first_imgUnited Nations Children’s Fund (UNICEF) on January 10 launched #EarlyMomentsMatter, a new campaign supported by the LEGO Foundation to drive increased awareness about the importance of the first 1,000 days of a child’s life and the impact of early experiences on the developing brain. During this critical window of opportunity, brain cells can make up to 1,000 new connections every second –a once-in-a-lifetime speed. According UNICEF release, these connections contribute to children’s brain function and learning, and lay the foundation for their future health and happiness. A lack of nurturing care – which includes adequate nutrition, stimulation, love and protection from stress and violence – can impede the development of these critical connections. The campaign kicks off with #EatPlayLove – a digital and print initiative aimed at parents and caregivers that shares the neuroscience on how babies’ brains develop. #EatPlayLove assets explain the science in a straightforward, visually interesting way to encourage parents and caregivers to continue to make the most of this unrivaled opportunity to provide their children with the best possible start in life. By engaging with families, the initiative also aims to drive demand for quality, affordable early childhood development services and to urge governments to invest in programs targeting the most vulnerable children. According to a recent series in The Lancet nearly 250 million children in developing countries are at risk of poor development due to stunting and poverty. But the need for greater investment and action in early childhood development is not limited to low-income countries. Disadvantaged children living in middle- and high-income countries are also at risk. UNICEF estimates that millions more children are spending their formative years growing up in unstimulating and unsafe environments, putting their cognitive, social and emotional development at risk. Investment in early childhood is one of the most cost effective ways of increasing the ability of all children to reach their full potential – increasing their ability to learn in school and, later, their earning capacity as adults. This is especially significant for children growing up in poverty. One 20-year study showed that disadvantaged children who participated in quality early childhood development programs as toddlers went on to earn up to 25 percent more as adults than their peers who did not receive the same support.Early childhood development interventions, such as the Care for Child Development package that includes training community health workers to teach families about the importance of playing with their children in a way that stimulates healthy development can cost as little as 50 cents (USD) per capita per year, when combined with existing health services.UNICEF is therefore, calling for governments to increase investments in early childhood, expand health and social services offered to young children, and strengthen support services for parents and caregivers. This campaign is part of UNICEF’s broader program on early childhood development, supported by H&M Foundation, The Conrad N. Hilton Foundation, ALEX AND ANI, and IKEA Foundation.About UNICEFUNICEF promotes the rights and wellbeing of every child, in everything we do. Together with our partners, we work in 190 countries and territories to translate that commitment into practical action, focusing special effort on reaching the most vulnerable and excluded children, to the benefit of all children, everywhere. Share this:Click to share on Twitter (Opens in new window)Click to share on Facebook (Opens in new window)last_img read more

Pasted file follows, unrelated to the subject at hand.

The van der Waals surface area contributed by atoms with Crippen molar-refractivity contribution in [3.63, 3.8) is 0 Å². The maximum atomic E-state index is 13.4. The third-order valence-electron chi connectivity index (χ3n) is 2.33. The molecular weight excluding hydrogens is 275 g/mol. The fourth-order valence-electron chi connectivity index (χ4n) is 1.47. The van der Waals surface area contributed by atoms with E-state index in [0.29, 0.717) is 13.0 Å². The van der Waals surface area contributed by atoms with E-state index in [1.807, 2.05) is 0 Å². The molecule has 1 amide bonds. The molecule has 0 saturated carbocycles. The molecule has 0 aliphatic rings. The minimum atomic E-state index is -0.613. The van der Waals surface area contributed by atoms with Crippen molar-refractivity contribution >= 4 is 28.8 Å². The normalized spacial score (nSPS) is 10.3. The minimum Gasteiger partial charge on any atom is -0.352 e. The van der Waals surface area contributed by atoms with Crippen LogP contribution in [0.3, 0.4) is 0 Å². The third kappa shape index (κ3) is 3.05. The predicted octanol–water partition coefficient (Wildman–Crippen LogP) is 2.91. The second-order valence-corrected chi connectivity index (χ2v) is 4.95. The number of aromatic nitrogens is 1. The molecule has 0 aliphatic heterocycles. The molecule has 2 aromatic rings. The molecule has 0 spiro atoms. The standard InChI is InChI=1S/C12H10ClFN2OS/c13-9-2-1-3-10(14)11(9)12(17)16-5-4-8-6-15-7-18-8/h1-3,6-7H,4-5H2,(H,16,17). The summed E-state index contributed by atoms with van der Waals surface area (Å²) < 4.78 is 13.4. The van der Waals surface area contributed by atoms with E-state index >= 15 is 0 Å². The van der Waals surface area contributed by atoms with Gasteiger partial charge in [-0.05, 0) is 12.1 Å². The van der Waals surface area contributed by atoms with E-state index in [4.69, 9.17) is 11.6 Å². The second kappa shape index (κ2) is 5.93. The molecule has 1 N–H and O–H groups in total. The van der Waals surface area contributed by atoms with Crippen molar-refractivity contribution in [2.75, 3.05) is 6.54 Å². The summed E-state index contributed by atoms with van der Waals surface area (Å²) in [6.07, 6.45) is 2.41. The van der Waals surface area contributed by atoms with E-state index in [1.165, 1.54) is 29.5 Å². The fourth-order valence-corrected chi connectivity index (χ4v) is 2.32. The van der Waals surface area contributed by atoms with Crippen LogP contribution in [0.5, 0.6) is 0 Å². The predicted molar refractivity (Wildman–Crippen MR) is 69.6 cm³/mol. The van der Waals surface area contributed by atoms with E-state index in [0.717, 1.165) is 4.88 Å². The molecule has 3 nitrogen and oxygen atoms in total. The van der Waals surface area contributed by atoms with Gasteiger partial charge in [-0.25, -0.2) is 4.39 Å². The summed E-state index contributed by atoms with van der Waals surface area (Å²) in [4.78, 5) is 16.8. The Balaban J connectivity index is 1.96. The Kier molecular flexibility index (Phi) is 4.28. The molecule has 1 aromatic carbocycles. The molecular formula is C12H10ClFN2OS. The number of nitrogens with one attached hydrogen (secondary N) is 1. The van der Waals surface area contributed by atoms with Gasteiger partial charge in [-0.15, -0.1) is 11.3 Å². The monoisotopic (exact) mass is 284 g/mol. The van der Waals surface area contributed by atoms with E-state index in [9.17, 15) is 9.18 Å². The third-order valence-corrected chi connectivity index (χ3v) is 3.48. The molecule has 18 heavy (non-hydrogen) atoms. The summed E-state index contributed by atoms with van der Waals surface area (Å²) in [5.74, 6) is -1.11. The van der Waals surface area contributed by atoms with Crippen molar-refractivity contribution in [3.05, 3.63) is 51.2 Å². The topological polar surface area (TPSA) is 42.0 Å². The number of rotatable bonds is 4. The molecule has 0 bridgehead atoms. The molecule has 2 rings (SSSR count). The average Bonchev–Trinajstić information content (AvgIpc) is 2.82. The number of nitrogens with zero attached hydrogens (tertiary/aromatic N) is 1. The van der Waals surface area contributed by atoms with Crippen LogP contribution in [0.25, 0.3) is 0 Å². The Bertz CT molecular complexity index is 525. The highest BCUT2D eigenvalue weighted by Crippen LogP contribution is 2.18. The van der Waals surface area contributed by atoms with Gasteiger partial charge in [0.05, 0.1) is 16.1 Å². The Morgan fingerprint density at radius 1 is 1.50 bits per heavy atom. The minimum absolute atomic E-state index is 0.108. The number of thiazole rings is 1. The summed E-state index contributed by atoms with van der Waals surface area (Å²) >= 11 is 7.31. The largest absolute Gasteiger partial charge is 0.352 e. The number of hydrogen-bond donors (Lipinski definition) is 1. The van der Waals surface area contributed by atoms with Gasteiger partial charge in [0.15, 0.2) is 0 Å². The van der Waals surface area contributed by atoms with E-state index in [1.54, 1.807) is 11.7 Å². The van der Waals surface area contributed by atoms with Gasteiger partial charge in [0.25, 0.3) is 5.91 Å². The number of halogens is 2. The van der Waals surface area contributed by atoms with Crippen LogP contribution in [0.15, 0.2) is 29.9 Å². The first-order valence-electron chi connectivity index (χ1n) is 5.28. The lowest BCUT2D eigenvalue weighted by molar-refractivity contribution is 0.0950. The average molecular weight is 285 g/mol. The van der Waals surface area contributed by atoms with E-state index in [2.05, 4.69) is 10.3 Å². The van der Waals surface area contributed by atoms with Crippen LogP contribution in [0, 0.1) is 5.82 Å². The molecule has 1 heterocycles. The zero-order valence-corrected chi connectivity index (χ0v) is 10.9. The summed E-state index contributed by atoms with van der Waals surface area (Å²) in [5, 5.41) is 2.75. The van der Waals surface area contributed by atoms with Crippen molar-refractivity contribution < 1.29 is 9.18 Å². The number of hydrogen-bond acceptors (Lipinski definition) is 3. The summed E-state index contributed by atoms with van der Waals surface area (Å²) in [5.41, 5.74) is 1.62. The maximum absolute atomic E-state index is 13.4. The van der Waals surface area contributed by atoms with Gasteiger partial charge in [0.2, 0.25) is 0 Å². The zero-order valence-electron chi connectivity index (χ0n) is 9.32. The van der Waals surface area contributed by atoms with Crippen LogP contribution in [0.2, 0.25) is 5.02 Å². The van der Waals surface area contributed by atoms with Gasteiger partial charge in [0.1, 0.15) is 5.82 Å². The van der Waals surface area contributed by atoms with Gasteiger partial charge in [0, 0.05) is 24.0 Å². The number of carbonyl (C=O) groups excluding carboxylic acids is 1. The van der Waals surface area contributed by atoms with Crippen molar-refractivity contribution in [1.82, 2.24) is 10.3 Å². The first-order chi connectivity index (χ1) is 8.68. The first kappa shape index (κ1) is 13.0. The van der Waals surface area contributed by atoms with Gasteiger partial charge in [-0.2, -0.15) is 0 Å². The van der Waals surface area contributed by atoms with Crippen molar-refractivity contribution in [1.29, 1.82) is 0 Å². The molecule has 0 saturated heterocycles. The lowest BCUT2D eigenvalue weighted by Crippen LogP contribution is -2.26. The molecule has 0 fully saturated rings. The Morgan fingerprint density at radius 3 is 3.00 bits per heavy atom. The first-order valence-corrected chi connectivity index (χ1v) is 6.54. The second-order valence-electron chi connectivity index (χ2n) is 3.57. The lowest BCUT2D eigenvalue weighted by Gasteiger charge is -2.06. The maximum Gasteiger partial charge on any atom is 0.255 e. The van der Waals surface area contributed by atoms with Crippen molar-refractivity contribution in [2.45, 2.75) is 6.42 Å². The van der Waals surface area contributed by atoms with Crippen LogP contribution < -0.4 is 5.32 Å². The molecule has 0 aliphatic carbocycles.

first_imgA man has pleaded not guilty at the Special Criminal Court in Dublin to the murder of another man at a church car park in Co Donegal in February, 2008.The court heard that Martin Kelly was part of a joint enterprise to lure Mr Andrew Burns, who lived in Strabane, Co Tyrone, to the car park at Donnyloop, Castlefin.The shooting was heard by a group of five young people from Clady, Co Tyrone who were walking in the area, he added. Martin Kelly (aged 36), a bus driver, of Barrack St, Strabane, Co Tyrone pleaded not guilty to the murder of Mr Andrew Burns (aged 27) at Donnyloop, Castlefin, Co Donegal on February 12, 2008.Opening the prosecution case, Mr O’Connell said that on the day of the murder, Mr Burns spent the day at the home of his elderly parents, three miles outside Strabane, and they dropped him back to the town around 6.45pm.A group of five young people from Clady in Co Tyrone, which is 1.4 kilometres from Donnyloop, were walking along the road just after 7pm.Two of them would give evidence that they heard two shots about 7.10pm.